where ω ( t ) is the unknown function. Compared with the linear transformation in other literature, ω ( t ) can be a nonlinear function and adapt to more complex nonlinear integrable systems. Using this transformation, Eq. (2) turns into

(5) ξ [ g ( t ) ξ υ υ υ υ + m ( t ) ξ y y + n ( t ) ξ υ y + ξ υ υ [ q ( t ) ω ( t ) ] ] + 3 g ( t ) ξ υ υ 2 4 g ( t ) ξ υ ξ υ υ υ m ( t ) ξ y 2 n ( t ) ξ υ ξ y q ( t ) ξ υ 2 + ω ( t ) ξ υ 2 = 0 .

To investigate the 1-order rogue wave solution, we set

(6) ξ = ( υ μ ) 2 + ϑ 1 ( y ν ) 2 + ϑ 0 ,

where μ , ν , ϑ 0 , and ϑ 1 are undetermined constants. Substituting Eq. (6) into Eq. (5), we have

(7) n ( t ) = 0 , g ( t ) = 1 3 ϑ 0 ϑ 1 m ( t ) , ω ( t ) = [ q ( t ) ϑ 1 m ( t ) ] d t .

Substituting Eqs. (6) and (7) into Eq. (4), we obtain the following 1-order rogue wave solution:

(8) u = 24 e l ( t ) d t [ [ μ + q ( t ) ϑ 1 m ( t ) d t x ] 2 + ϑ 1 ( y ν ) 2 + ϑ 0 ] τ [ [ μ + q ( t ) ϑ 1 m ( t ) d t x ] 2 + ϑ 1 ( y ν ) 2 + ϑ 0 ] 2 .

The dynamic properties of Eq. (8) are shown in Figures 1 and 2. When all variable coefficients in Eq. (1) are constants, we can observe a rogue wave from Figure 1. However, when the variable coefficient q ( t ) = t is not constant, two rogue waves are found in Figure 2. Through Figures 1 and 2, we show the influence of variable coefficients on the dynamic properties of the solution (8). Figure 1

l ( t ) = μ = ν = x = 0 , q ( t ) = m ( t ) = ϑ 0 = 1 , ϑ 1 = 2 , τ = 1 , (a) 3D plot, (b) contour plot. Figure 2

l ( t ) = μ = ν = x = 0 , q ( t ) = t , m ( t ) = ϑ 0 = 1 , ϑ 1 = 2 , τ = 1 , (a) 3D plot, (b) contour plot.

### 2.2 3-order rogue wave solution

Aim to derive the 3-order rogue wave solution for Eq. (1), suppose that

(9) ξ = μ 2 + ν 2 + υ 6 + y 6 ϑ 17 + y 4 ϑ 16 + 2 μ υ ( y 2 ϑ 23 + υ 2 ϑ 24 + ϑ 22 ) + 2 ν y ( y 2 ϑ 20 + υ 2 ϑ 21 + ϑ 19 ) + υ 4 y 2 ϑ 11 + y 2 ϑ 15 + υ 2 ( y 4 ϑ 14 + y 2 ϑ 13 + ϑ 12 ) + υ 4 ϑ 10 + ϑ 18 ,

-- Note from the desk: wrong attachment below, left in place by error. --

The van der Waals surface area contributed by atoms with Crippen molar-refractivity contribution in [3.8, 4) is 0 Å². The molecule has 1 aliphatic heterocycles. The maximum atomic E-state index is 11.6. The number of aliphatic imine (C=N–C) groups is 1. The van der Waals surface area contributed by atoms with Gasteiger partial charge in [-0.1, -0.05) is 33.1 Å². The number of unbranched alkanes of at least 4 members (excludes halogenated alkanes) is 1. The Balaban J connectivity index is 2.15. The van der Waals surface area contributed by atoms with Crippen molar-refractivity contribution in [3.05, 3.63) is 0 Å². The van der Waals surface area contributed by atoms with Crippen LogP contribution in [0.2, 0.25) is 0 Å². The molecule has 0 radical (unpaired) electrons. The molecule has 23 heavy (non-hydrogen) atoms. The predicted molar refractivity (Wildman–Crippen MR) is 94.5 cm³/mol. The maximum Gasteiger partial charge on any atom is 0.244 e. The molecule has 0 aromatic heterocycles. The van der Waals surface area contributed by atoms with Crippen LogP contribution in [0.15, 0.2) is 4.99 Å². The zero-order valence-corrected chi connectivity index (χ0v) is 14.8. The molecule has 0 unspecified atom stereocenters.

where ϑ i ( i = 10 , , 24 ) is the unknown constant. Substituting Eq. (9) into Eq. (5), we have

(10) n ( t ) = 0 , ϑ 14 = ϑ 11 2 3 , g ( t ) = 1 90 ϑ 13 m ( t ) , ω ( t ) = 1 3 3 q ( t ) ϑ 11 m ( t ) d t , ϑ 23 = ϑ 11 ϑ 24 , ϑ 20 = 1 9 ϑ 11 ϑ 21 , ϑ 17 = ϑ 11 3 27 , ϑ 16 = 17 225 ϑ 10 ϑ 11 2 , ϑ 15 = 19 75 ϑ 10 2 ϑ 11 , ϑ 22 = 1 25 ϑ 10 ϑ 24 , ϑ 12 = ϑ 10 2 5 , ϑ 19 = ϑ 10 ϑ 21 15 , ϑ 18 = μ 2 ν 2 + μ 2 ϑ 24 2 + ν 2 ϑ 21 2 3 ϑ 11 + 3 ϑ 10 3 25 , ϑ 13 = 6 ϑ 10 ϑ 11 5 .

Substituting Eqs (9) and (10) into Eq. (4), we obtain the following 3-order rogue wave solution:

(11) υ = x + ω ( t ) , u = 12 e l ( t ) d t τ ( ln ξ ) υ υ .

The dynamic properties of Eq. (11) are presented in Figures 3 and 4. Figure 3

l ( t ) = x = 0 , μ = ν = 10 , q ( t ) = m ( t ) = ϑ 11 = ϑ 21 = 1 , τ = 1 , ϑ 24 = ϑ 10 = 2 , (a) 3D plot, (b) contour plot. Figure 4

l ( t ) = x = 0 , μ = ν = 10 , q ( t ) = t , m ( t ) = ϑ 11 = ϑ 21 = 1 , τ = 1 , ϑ 24 = ϑ 10 = 2 , (a) 3D plot, (b) contour plot.

### 2.3 6-order rogue wave solution

In order to present the 6-order rogue wave solution of Eq. (1), we have

(12) ξ = υ 12 + y 12 ϑ 50 + y 10 ϑ 49 + y 4 ϑ 46 + ( μ 2 + ν 2 ) ( υ 2 + y 2 ϑ 1 + ϑ 0 ) + y 8 ϑ 48 + y 6 ϑ 47 + υ 10 ( y 2 ϑ 26 + ϑ 25 ) + y 2 ϑ 45 + υ 8 ( y 4 ϑ 29 + y 2 ϑ 28 + ϑ 27 ) + 2 μ υ [ υ 6 + y 6 ϑ 64 + y 4 ϑ 63 + υ 4 ( y 2 ϑ 69 + ϑ 68 ) + y 2 ϑ 62 + υ 2 ( y 4 ϑ 67 + y 2 ϑ 66 + ϑ 65 ) + ϑ 61 ] + 2 ν y [ y 6 + y 4 ( υ 2 ϑ 57 + ϑ 56 ) + y 2 ( υ 4 ϑ 55 + υ 2 ϑ 54 + ϑ 53 ) + υ 6 ϑ 60 + υ 4 ϑ 59 + υ 2 ϑ 58 + ϑ 52 ] + υ 6 ( y 6 ϑ 33 + y 4 ϑ 32 + y 2 ϑ 31 + ϑ 30 ) + υ 4 ( y 8 ϑ 38 + y 6 ϑ 37 + y 4 ϑ 36 + y 2 ϑ 35 + ϑ 34 ) + υ 2 ( y 10 ϑ 44 + y 8 ϑ 43 + y 6 ϑ 42 + y 4 ϑ 41 + y 2 ϑ 40 + ϑ 39 ) + ϑ 51 ,

where ϑ i ( i = 25 , , 69 ) is the unknown constant. Substituting Eq. (12) into Eq. (5), we obtain